Panasonic Lumix DMC-FZ50

Panasonic Lumix DMC FZ50 real-life noise (standard, low and high NR)


Panasonic Lumix DMC-FZ50 results continued…

Outdoor / Resolution / Noise / Noise 2 / Corner sharpness / Fringe & macro / Geometry / Vignetting

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To compare noise levels under real-life conditions we shot this scene using the Panasonic Lumix FZ50 at each ISO setting. The test was repeated for each of the FZ50’s Noise Reduction options.

The zoom was adjusted so the vertical field matched previous results for comparative purposes; these tests were also performed moments after our Lumix LX2 shots so can be compared with this review if desired. Due to the high brightness of the scene and requirement to shoot it at up to 3200 ISO, it was necessary to use a neutral density filter and an aperture of f7.1.

The image above was taken with the Panasonic Lumix DMC-FZ50 at 8mm f7.1 and at 100 ISO; the original measured 4.68MB. The final crop at the bottom of the page is taken from an image using the High Sensitivity preset. This uses an ISO of 3200, but sets the exposure and noise reduction automatically, hence the single crop and different aperture. The crops are taken from an area just below and to the left of the centre.

Like the Lumix LX2, noise and noise reduction are the biggest problems facing the FZ50. At 100 ISO with Standard Noise Reduction, the results may be fine, but increase the sensitivity any further and the FZ50 quickly runs into trouble. There’s little evidence of actual noise speckles, but a worrying degree of lost detail and posterised colours through impressionistic noise reduction. Just check out the foliage throughout the ISO range and you’ll see what we mean. At 200 ISO it’s already getting pretty bad, but from 400 ISO upwards the effect can look awful; the less said about the High Noise Reduction samples, the better.

Of course to be fair we’re closely examining crops on-screen at 100%, which in reality represents a massive enlargement. Print the FZ50’s images at typical sizes and these artefacts essentially become invisible.

But as we said in our LX2 review, treating a camera as if it had half its actual resolution surely defeats the object of a 10 Megapixel camera. When you buy this kind of product, it’s not unreasonable to expect all of its pixels to be usable. You should be able to make large prints, or zoom-into 100% on-screen and not grimace.

While the FZ50’s noise and noise reduction aren’t as bad as the LX2, we’re still dissatisfied with the results. Steadily increasing resolutions for marketing purposes at the cost of image quality simply has to stop.

Panasonic Lumix DMC-FZ50
(standard NR)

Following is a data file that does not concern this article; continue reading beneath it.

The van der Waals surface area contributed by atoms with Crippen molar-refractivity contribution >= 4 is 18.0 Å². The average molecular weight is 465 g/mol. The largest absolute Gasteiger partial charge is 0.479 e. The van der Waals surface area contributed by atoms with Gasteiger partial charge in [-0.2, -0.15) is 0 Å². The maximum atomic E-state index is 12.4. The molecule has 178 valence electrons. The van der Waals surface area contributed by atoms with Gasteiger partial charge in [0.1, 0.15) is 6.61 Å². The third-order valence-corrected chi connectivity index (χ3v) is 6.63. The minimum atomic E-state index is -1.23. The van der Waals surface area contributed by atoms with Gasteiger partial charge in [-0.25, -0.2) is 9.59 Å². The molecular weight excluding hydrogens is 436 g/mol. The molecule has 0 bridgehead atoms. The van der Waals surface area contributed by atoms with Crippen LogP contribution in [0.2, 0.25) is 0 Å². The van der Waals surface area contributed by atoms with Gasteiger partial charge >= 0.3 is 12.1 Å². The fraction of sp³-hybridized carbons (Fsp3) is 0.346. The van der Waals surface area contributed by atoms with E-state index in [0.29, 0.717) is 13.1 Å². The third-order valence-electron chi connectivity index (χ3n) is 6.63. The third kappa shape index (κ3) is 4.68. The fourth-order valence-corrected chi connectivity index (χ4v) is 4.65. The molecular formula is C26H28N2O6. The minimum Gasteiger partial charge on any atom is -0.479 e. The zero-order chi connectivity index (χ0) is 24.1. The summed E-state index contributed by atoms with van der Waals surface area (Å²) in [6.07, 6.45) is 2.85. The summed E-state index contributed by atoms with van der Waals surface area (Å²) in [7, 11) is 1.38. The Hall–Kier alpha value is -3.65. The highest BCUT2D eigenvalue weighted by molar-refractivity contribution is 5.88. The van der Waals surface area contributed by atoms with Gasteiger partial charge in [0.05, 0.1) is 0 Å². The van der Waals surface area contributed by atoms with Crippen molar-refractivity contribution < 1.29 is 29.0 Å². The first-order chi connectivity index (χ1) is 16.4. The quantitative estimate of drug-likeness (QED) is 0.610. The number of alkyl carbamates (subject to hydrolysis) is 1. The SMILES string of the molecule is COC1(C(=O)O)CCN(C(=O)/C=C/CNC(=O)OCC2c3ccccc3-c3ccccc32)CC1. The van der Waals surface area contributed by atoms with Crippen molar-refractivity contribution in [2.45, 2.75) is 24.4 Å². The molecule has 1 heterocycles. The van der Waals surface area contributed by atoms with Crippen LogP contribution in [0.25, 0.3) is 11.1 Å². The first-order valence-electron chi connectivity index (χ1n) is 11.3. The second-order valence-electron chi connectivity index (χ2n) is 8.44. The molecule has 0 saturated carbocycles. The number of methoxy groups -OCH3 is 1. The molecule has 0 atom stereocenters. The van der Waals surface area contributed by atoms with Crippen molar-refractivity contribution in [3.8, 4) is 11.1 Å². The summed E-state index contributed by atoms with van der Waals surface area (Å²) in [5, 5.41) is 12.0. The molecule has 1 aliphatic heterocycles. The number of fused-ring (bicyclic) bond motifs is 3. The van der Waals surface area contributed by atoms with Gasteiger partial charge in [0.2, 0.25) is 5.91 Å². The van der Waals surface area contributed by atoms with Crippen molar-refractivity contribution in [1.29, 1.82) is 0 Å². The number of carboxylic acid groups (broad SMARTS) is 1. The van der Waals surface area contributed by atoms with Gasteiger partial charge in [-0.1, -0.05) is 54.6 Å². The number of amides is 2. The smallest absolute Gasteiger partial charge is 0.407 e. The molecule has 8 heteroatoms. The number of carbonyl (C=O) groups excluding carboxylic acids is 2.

Lumix DMC-FZ50
(low NR)
 
Lumix DMC-FZ50
(high NR)
Panasonic FZ50 at 100 ISO standard NR   Panasonic FZ50 at 100 ISO low NR   Panasonic FZ50 at 100 ISO high NR
100 ISO, 1/50, f7.1
 
100 ISO, 1/50, f7.1
 
100 ISO, 1/50, f7.1
         
Panasonic FZ50 at 200 ISO standard NR   Panasonic FZ50 at 200 ISO low NR   Panasonic FZ50 at 200 ISO high NR
200 ISO, 1/100, f7.1
 
200 ISO, 1/100, f7.1
 
200 ISO, 1/100, f7.1
         
Panasonic FZ50 at 400 ISO standard NR   Panasonic FZ50 at 400 ISO low NR   Panasonic FZ50 at 400 ISO high NR
400 ISO, 1/200, f7.1
 
400 ISO, 1/200, f7.1
 
400 ISO, 1/200, f7.1
         
Panasonic FZ50 at 800 ISO standard NR   Panasonic FZ50 at 800 ISO low NR   Panasonic FZ50 at 800 ISO high NR
800 ISO, 1/400, f7.1
 
800 ISO, 1/400, f7.1
 
800 ISO, 1/400, f7.1
         
Panasonic FZ50 at 1600 ISO standard NR   Panasonic FZ50 at 1600 ISO low NR   Panasonic FZ50 at 1600 ISO high NR
1600 ISO, 1/800, f7.1
 
1600 ISO, 1/800, f7.1
 
1600 ISO, 1/800, f7.1
         
Panasonic FZ50 at 3200 ISO - high sensitivity preset   Panasonic FZ50 - 3200 ISO unavailable outside HS mode   Panasonic FZ50 - 3200 ISO unavailable outside HS mode
3200 ISO, 1/800, f10 (High Sensitivity preset)
 
3200 ISO unavailable outside HS mode
 
3200 ISO unavailable outside HS mode
         


Panasonic Lumix DMC FZ50 JPEG versus RAW comparison

To eliminate the effect of Panasonic’s in-camera processing and compression, we took an additional photo with the FZ50 set to RAW; this also records a matching JPEG, but with higher compression so we reshot the scene immediately afterwards using the JPEG Fine mode. Noise Reduction was set to Standard. The RAW and JPEG files measured 19.3 and 4.68MB respectively.

The RAW file was processed with Adobe Camera RAW using the default and Auto settings (sharpness 25 with a slight exposure adjustment to match the JPEG), then transferred to Photoshop with 16-bit tonal depth, before converting to 8-bit then cropping and saving using the same JPEG settings as above.

Panasonic Lumix DMC FZ50 JPEG versus RAW
10M Fine JPEG, 100 ISO, 1/50, f7.1
RAW conversion, 100 ISO, 1/50, f7.1

Using the Adobe Camera RAW defaults, the processed RAW file from the FZ50 is much less sharp than the in-camera JPEG and slightly less saturated. It does however reveal subtle tonal detail which had been washed-out or smoothed-over on the JPEG. By tweaking the sharpness and saturation in either ACR or Photoshop, it’s possible to produce a slightly superior result from the FZ50’s RAW files, although the difference isn’t as great as other RAW versus JPEG comparisons we’ve performed. Of course, further tweaking or alternative RAW software may yield more significant results.

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